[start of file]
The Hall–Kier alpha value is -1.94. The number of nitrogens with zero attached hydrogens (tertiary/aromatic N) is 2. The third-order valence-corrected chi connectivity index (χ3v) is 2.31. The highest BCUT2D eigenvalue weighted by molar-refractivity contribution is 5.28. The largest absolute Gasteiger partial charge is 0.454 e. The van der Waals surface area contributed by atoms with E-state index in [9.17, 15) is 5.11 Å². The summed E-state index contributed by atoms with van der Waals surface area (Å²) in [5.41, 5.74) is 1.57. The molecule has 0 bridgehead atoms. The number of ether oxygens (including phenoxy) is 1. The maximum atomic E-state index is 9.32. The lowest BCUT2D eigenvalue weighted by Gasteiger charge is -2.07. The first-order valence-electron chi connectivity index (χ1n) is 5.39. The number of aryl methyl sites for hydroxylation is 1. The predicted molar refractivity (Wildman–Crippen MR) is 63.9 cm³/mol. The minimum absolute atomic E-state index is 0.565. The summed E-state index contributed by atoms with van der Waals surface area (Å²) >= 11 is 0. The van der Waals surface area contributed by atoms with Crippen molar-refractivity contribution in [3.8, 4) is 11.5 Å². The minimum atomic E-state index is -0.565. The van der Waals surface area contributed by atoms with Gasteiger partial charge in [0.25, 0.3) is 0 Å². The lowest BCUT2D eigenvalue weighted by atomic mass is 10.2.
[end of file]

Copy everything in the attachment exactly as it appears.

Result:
The Hall–Kier alpha value is -1.94. The number of nitrogens with zero attached hydrogens (tertiary/aromatic N) is 2. The third-order valence-corrected chi connectivity index (χ3v) is 2.31. The highest BCUT2D eigenvalue weighted by molar-refractivity contribution is 5.28. The largest absolute Gasteiger partial charge is 0.454 e. The van der Waals surface area contributed by atoms with E-state index in [9.17, 15) is 5.11 Å². The summed E-state index contributed by atoms with van der Waals surface area (Å²) in [5.41, 5.74) is 1.57. The molecule has 0 bridgehead atoms. The number of ether oxygens (including phenoxy) is 1. The maximum atomic E-state index is 9.32. The lowest BCUT2D eigenvalue weighted by Gasteiger charge is -2.07. The first-order valence-electron chi connectivity index (χ1n) is 5.39. The number of aryl methyl sites for hydroxylation is 1. The predicted molar refractivity (Wildman–Crippen MR) is 63.9 cm³/mol. The minimum absolute atomic E-state index is 0.565. The summed E-state index contributed by atoms with van der Waals surface area (Å²) >= 11 is 0. The van der Waals surface area contributed by atoms with Crippen molar-refractivity contribution in [3.8, 4) is 11.5 Å². The minimum atomic E-state index is -0.565. The van der Waals surface area contributed by atoms with Gasteiger partial charge in [0.25, 0.3) is 0 Å². The lowest BCUT2D eigenvalue weighted by atomic mass is 10.2.